The main processing workflow employed the grid-search method based on P- and S-arrival time picks where a velocity model was built from a sonic log available at the monitoring well. Since the sensor coverage is limited spatially, hypocenter location determination utilized particle motion analysis to obtain azimuth information between microseismic sources and receivers. Figure 1a shows microseismic events located during 6 h of monitoring, indicating some seismic activities triggered by the stimulation program. The located microseismic events are mainly trending along the NW–SE orientation. It also appears to branch out almost orthogonally to the main fracture orientation. These apparent orientations can be interpreted as a manifestation of stress regime around the area being stimulated by injection. From both spatial and temporal analyses, we interpreted the NE–SW branches occurred later as the rock was further deformed by the stimulation.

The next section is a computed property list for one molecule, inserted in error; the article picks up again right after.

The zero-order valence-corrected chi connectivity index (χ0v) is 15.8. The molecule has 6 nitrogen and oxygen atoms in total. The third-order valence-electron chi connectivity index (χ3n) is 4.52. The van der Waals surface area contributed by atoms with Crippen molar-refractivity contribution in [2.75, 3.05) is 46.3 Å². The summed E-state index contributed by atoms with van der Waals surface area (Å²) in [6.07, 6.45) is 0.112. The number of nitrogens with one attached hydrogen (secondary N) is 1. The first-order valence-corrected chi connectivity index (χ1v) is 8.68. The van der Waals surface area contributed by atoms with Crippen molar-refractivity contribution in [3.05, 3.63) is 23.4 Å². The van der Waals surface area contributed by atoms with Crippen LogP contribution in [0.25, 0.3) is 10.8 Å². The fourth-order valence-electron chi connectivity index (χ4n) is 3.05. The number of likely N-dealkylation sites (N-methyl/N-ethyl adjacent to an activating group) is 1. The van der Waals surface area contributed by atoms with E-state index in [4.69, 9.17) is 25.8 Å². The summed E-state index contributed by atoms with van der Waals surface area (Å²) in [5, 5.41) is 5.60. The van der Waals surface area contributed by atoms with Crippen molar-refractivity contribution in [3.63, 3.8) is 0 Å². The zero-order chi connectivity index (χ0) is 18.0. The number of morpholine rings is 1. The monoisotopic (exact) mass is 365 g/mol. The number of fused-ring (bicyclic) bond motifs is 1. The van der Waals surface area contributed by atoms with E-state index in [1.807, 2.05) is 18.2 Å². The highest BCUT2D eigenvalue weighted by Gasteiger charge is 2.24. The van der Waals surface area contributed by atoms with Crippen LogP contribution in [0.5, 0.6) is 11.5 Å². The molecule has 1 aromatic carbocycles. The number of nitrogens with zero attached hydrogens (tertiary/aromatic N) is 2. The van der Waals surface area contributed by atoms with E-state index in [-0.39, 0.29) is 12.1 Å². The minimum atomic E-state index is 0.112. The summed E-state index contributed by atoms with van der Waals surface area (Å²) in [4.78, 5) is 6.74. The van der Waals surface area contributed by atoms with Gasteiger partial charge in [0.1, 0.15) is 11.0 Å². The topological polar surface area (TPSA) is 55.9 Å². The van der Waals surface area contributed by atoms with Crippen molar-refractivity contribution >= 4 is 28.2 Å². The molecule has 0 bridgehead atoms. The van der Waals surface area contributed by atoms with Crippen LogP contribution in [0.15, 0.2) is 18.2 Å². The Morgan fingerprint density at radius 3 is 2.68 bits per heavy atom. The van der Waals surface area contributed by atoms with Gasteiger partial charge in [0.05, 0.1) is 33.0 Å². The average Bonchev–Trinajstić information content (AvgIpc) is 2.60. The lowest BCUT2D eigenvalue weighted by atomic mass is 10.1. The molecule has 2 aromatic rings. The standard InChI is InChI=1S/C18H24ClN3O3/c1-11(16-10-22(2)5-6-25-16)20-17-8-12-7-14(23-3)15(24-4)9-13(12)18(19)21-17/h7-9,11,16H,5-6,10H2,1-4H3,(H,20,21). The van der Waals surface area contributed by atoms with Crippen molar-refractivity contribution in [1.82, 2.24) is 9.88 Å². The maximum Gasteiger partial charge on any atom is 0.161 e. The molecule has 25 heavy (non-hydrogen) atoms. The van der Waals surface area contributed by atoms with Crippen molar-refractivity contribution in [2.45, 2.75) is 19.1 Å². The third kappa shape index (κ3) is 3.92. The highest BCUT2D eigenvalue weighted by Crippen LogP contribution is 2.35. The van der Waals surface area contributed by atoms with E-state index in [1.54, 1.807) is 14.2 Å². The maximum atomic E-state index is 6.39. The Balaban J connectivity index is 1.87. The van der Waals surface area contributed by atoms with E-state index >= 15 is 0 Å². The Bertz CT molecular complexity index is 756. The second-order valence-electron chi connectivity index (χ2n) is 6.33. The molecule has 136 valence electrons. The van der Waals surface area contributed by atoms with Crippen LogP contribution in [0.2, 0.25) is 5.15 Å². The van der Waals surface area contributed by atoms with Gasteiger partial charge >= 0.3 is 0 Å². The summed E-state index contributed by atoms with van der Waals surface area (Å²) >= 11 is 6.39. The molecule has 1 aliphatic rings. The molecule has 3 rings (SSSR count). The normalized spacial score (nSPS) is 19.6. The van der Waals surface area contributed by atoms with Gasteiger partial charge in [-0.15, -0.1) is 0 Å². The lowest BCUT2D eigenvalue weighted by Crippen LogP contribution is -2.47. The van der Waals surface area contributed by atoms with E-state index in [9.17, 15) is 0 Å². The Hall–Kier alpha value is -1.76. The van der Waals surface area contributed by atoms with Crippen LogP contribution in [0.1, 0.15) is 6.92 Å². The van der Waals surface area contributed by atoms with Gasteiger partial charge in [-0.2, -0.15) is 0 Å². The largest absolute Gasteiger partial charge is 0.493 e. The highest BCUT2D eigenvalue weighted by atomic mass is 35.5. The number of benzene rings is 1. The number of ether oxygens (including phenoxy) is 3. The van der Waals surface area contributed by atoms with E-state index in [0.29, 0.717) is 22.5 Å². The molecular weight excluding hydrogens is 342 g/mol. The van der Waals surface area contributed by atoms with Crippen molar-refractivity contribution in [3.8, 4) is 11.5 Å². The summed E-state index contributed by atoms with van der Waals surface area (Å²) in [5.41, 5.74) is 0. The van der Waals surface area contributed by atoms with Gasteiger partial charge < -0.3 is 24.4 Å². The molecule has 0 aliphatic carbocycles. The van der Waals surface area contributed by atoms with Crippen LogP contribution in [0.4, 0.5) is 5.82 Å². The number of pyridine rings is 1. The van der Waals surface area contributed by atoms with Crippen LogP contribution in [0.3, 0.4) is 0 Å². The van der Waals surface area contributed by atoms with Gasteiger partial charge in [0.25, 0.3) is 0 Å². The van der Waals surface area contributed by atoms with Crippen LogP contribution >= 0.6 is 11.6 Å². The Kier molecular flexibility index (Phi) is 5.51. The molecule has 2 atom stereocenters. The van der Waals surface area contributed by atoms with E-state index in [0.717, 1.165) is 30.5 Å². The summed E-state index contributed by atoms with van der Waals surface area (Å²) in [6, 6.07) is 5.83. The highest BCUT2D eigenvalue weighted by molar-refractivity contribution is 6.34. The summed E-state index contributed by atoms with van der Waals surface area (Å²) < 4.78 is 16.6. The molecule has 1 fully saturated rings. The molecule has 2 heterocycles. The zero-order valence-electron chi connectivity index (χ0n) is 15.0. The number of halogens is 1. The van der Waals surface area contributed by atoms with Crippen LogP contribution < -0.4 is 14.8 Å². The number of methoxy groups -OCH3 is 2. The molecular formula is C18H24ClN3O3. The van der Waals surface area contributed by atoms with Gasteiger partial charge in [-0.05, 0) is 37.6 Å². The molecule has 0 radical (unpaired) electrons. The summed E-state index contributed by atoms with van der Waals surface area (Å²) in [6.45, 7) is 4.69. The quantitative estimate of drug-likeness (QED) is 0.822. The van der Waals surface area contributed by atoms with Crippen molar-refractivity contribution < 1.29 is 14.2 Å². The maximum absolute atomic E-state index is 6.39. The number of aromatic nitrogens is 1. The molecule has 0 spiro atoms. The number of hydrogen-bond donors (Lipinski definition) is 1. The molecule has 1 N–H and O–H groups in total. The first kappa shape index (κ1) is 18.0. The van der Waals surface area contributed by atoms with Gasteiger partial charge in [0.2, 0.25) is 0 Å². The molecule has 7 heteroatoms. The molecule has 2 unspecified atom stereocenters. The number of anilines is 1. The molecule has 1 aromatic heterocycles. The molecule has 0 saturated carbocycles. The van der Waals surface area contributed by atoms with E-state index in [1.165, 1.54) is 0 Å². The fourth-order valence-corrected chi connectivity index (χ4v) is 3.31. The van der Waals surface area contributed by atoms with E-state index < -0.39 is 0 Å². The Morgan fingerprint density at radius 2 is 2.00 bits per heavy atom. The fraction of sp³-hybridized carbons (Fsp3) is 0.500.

Fig. 1
Fig. 1

The microseismic events colored by time of occurrence suggesting microseismic events were initiated from the treatment location, propagated along N330° orientation, and N240° at later time (a), associated with fluid injection program (b)

It is highly expected that microseismic events can provide useful information to evaluate the outcome and performance of well treatment. Therefore, we used multiplet identification and analysis using the proposed waveform clustering workflow to assess the reliability of the estimated microseismic locations, so we can comfortably make an interpretation.